SNOWMASS VILLAGE - Faces old and new will look down on the Roaring Fork Valley as the 37th Snowmass Balloon Festival kicks off Sept. 14. The oldest balloon festival in Colorado has featured a revolving cast of characters, who over time have introduced ballooning to younger folks and kept the tradition going in Snowmass Village. Balloonists first got together in Aspen/Snowmass in the mid '70s, when Chauncey Dunn got three balloons together that launched from downtown Aspen. Then longtime Aspen resident and pilot, Betty Pfister got involved after a flight with Dunn in Albuquerque, and she thought Snowmass was more suited because of its openness. Dunn invited 30 pilots to that first Snowmass event in 1976, and 17 showed up. "From there on it was off and running," Dunn said. The first day was windy, and the balloonists could not fly, but unbeknownst to the pilots Pfister had promised the festival's sponsors a ride. Dunn and the other pilots took them out the next day. In those days there was an event in the winter and one in the summer. Dunn said in winter pilots took skiers up and would navigate to the top of a cross-country course, and the athletes would jump out and race while the balloonists floated around and waited for their passengers to finish. Dunn calls Snowmass Village heaven for ballooning. Pilots can catch different winds just by changing altitudes. "That is phenomenal," he said. "That is a treat of treats for a balloonist. ... The scenery is just spectacular, lots of game. That was my favorite part of it."Jim Carter was one of the balloonists Dunn invited to that first meet in Snowmass. Mary Jo Carter said she and her husband knew about Dunn because he was one of the premier balloonists in Colorado at the time, as was Jim. She never piloted but was a chaser, following her husband in the car and trying to meet the balloon where it landed. "Now it isn't nearly the challenge that it used to be because we didn't have radio," she said. "Of course, we were young then."Flying in the winter can be nerve-racking because you have to land on a road, said Randy Woods, who organized the festival for 10 years beginning in the early '80s. "If you don't ... you can't get your balloon out," he said. "We had some challenging balloon retrievals."Pfister organized air rescue for balloons for a time, Woods said. "There are many, many stories of people who would land in high places," he said. Dunn said the festival became a summer-only event mainly because the organizers could get enough rooms then for the pilots and their crews.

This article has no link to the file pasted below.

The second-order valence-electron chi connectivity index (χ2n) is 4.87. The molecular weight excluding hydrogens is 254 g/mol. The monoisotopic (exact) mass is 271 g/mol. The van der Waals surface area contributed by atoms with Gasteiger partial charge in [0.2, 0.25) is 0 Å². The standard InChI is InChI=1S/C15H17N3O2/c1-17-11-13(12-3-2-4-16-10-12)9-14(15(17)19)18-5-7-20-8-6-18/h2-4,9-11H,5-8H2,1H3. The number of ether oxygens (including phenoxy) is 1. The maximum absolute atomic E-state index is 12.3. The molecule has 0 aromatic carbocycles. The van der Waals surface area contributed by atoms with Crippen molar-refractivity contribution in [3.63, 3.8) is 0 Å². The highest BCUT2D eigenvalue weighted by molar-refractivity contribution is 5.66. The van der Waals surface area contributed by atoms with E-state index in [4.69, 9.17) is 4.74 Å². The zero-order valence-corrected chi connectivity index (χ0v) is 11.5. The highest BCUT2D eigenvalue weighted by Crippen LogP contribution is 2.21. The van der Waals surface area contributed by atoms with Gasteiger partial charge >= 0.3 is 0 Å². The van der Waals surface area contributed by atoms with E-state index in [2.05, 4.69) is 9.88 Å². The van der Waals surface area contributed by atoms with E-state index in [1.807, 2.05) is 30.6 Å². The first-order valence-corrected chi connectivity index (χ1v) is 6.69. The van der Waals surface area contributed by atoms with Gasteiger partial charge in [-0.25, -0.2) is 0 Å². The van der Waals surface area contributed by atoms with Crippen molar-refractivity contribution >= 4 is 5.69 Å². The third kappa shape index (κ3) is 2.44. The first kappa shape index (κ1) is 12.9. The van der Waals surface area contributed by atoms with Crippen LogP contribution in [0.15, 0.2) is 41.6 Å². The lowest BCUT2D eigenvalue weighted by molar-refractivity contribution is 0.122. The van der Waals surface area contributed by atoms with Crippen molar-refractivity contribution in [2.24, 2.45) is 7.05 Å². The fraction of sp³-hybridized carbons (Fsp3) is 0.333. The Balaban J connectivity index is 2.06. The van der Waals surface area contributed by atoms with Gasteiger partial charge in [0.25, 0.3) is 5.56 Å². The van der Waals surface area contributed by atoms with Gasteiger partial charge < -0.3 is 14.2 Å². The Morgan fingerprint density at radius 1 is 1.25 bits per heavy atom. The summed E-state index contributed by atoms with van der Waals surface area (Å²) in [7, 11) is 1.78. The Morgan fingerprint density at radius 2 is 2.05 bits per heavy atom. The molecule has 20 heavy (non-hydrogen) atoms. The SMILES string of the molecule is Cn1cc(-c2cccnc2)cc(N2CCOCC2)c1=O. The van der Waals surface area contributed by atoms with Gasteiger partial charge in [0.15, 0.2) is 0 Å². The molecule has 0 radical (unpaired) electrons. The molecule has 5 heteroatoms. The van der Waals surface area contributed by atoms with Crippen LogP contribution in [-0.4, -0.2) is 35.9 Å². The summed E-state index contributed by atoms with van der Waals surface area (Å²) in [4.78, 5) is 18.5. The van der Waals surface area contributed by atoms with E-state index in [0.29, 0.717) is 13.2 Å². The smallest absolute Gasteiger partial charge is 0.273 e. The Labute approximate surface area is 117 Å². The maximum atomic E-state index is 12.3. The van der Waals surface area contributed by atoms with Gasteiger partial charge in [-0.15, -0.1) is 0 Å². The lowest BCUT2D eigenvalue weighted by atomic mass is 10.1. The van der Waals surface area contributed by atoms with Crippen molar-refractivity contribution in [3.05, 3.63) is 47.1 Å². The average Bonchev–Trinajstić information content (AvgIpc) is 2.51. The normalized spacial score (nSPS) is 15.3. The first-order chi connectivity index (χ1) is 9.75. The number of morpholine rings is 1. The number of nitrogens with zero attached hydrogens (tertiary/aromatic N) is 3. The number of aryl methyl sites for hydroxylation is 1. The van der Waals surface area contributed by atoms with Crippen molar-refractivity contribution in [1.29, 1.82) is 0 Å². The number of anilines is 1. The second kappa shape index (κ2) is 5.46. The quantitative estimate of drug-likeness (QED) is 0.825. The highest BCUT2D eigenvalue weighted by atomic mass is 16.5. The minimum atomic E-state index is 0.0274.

Woods learned how to fly a hot air balloon in 1980 while Pfister was still running the festival. Woods took over shortly after that. The Snowmass Resort Association was the primary sponsor then. "It was quite a big affair," Woods said. "It was in June. It was a great flying time of year. ... All our parties were coat and tie and quite upscale. We really had a ball."Woods estimated about 25 or 30 balloons flew in the event in those days. This year, 26 pilots, most from Colorado or New Mexico, have signed up to fly. Most balloon races last two days, but the Snowmass event added a day during that time because participants wanted to have a downvalley race. "In the first early days of that event we launched on the runway," Woods said. "People went as far as they could. We had some really extraordinary great flights. In the early days there were so many people that would come to those balloon races. Early in the morning there would be nonstop traffic from Aspen to Snowmass."The downvalley race is still a highlight of the festival. This year the balloons will take off from the Snowmass Village softball field about 7 a.m. on Sept. 14 and float on downvalley winds through the Highway 82 corridor. Some other events that were added in recent years - such as the Dawn Quixote, in which pilots took flight with ski poles and tried to pop the most helium balloons - have been cut from the schedule because the FAA changed some of its regulations, according to town public relations manager Patsy Popejoy. Pilots will still light the flames in their baskets on Sept. 15 for the Balloon Night Glow."In the old days we did not have balloon glows in the evening," Woods said. "I don't know why but nobody did balloon glows then."